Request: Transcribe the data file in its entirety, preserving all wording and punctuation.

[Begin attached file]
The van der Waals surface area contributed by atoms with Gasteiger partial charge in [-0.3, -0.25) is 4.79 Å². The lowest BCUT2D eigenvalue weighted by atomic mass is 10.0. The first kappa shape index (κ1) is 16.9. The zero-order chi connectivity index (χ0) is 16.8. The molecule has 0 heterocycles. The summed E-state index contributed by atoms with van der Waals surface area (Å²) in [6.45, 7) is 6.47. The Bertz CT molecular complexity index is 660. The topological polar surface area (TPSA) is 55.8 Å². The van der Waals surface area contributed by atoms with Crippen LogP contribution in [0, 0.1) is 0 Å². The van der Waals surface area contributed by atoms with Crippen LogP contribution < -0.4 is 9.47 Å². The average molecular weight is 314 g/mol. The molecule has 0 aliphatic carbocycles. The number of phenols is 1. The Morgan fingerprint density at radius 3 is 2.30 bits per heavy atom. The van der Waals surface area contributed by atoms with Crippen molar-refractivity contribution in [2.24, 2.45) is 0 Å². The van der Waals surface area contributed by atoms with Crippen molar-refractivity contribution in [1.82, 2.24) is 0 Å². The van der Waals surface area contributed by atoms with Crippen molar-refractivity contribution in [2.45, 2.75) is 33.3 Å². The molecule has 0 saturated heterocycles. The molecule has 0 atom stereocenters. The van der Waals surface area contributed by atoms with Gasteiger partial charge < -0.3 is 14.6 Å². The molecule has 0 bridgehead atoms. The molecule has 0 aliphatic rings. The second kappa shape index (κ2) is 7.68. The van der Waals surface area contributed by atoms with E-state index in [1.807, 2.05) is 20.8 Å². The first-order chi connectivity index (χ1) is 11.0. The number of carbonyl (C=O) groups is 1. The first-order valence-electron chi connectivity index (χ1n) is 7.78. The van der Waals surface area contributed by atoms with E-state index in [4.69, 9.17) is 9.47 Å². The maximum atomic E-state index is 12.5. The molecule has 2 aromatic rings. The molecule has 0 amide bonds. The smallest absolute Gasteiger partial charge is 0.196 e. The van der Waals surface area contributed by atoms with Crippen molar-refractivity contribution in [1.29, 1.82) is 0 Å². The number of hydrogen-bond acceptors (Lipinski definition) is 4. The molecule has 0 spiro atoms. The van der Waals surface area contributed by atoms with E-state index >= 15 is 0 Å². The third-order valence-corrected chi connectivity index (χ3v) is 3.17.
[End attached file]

The van der Waals surface area contributed by atoms with Gasteiger partial charge in [-0.3, -0.25) is 4.79 Å². The lowest BCUT2D eigenvalue weighted by atomic mass is 10.0. The first kappa shape index (κ1) is 16.9. The zero-order chi connectivity index (χ0) is 16.8. The molecule has 0 heterocycles. The summed E-state index contributed by atoms with van der Waals surface area (Å²) in [6.45, 7) is 6.47. The Bertz CT molecular complexity index is 660. The topological polar surface area (TPSA) is 55.8 Å². The van der Waals surface area contributed by atoms with Crippen LogP contribution in [0, 0.1) is 0 Å². The van der Waals surface area contributed by atoms with Crippen LogP contribution < -0.4 is 9.47 Å². The average molecular weight is 314 g/mol. The molecule has 0 aliphatic carbocycles. The number of phenols is 1. The Morgan fingerprint density at radius 3 is 2.30 bits per heavy atom. The van der Waals surface area contributed by atoms with Crippen molar-refractivity contribution in [2.24, 2.45) is 0 Å². The van der Waals surface area contributed by atoms with Crippen molar-refractivity contribution in [1.82, 2.24) is 0 Å². The van der Waals surface area contributed by atoms with Crippen molar-refractivity contribution in [2.45, 2.75) is 33.3 Å². The molecule has 0 saturated heterocycles. The molecule has 0 atom stereocenters. The van der Waals surface area contributed by atoms with Gasteiger partial charge < -0.3 is 14.6 Å². The molecule has 0 bridgehead atoms. The molecule has 0 aliphatic rings. The second kappa shape index (κ2) is 7.68. The van der Waals surface area contributed by atoms with E-state index in [1.807, 2.05) is 20.8 Å². The first-order chi connectivity index (χ1) is 11.0. The number of carbonyl (C=O) groups is 1. The first-order valence-electron chi connectivity index (χ1n) is 7.78. The van der Waals surface area contributed by atoms with E-state index in [4.69, 9.17) is 9.47 Å². The maximum atomic E-state index is 12.5. The molecule has 2 aromatic rings. The molecule has 0 amide bonds. The smallest absolute Gasteiger partial charge is 0.196 e. The van der Waals surface area contributed by atoms with Crippen molar-refractivity contribution in [1.29, 1.82) is 0 Å². The number of hydrogen-bond acceptors (Lipinski definition) is 4. The molecule has 0 spiro atoms. The van der Waals surface area contributed by atoms with E-state index >= 15 is 0 Å². The third-order valence-corrected chi connectivity index (χ3v) is 3.17.